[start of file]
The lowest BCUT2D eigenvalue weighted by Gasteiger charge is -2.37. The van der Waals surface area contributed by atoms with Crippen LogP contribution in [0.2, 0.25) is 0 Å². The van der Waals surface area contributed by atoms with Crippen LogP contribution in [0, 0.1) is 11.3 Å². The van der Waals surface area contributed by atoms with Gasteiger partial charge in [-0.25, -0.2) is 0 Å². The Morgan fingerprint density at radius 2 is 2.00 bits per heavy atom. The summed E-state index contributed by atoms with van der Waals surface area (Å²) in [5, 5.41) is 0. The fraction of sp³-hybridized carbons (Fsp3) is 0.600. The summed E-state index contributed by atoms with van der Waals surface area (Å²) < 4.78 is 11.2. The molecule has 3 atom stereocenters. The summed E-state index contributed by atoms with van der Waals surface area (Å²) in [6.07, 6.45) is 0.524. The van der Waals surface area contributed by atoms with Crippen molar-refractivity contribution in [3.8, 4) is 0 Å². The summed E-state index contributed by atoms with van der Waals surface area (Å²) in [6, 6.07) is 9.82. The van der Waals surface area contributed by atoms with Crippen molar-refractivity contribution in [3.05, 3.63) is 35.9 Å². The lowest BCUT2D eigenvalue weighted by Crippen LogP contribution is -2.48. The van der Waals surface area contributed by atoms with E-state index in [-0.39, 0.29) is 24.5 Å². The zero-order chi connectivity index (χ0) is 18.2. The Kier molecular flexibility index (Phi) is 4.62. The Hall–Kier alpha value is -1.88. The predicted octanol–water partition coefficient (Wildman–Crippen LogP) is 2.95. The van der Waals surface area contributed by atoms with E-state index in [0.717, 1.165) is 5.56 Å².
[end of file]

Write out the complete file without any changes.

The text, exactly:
The lowest BCUT2D eigenvalue weighted by Gasteiger charge is -2.37. The van der Waals surface area contributed by atoms with Crippen LogP contribution in [0.2, 0.25) is 0 Å². The van der Waals surface area contributed by atoms with Crippen LogP contribution in [0, 0.1) is 11.3 Å². The van der Waals surface area contributed by atoms with Gasteiger partial charge in [-0.25, -0.2) is 0 Å². The Morgan fingerprint density at radius 2 is 2.00 bits per heavy atom. The summed E-state index contributed by atoms with van der Waals surface area (Å²) in [5, 5.41) is 0. The fraction of sp³-hybridized carbons (Fsp3) is 0.600. The summed E-state index contributed by atoms with van der Waals surface area (Å²) < 4.78 is 11.2. The molecule has 3 atom stereocenters. The summed E-state index contributed by atoms with van der Waals surface area (Å²) in [6.07, 6.45) is 0.524. The van der Waals surface area contributed by atoms with Crippen molar-refractivity contribution in [3.8, 4) is 0 Å². The summed E-state index contributed by atoms with van der Waals surface area (Å²) in [6, 6.07) is 9.82. The van der Waals surface area contributed by atoms with Crippen molar-refractivity contribution in [3.05, 3.63) is 35.9 Å². The lowest BCUT2D eigenvalue weighted by Crippen LogP contribution is -2.48. The van der Waals surface area contributed by atoms with E-state index in [-0.39, 0.29) is 24.5 Å². The zero-order chi connectivity index (χ0) is 18.2. The Kier molecular flexibility index (Phi) is 4.62. The Hall–Kier alpha value is -1.88. The predicted octanol–water partition coefficient (Wildman–Crippen LogP) is 2.95. The van der Waals surface area contributed by atoms with E-state index in [0.717, 1.165) is 5.56 Å².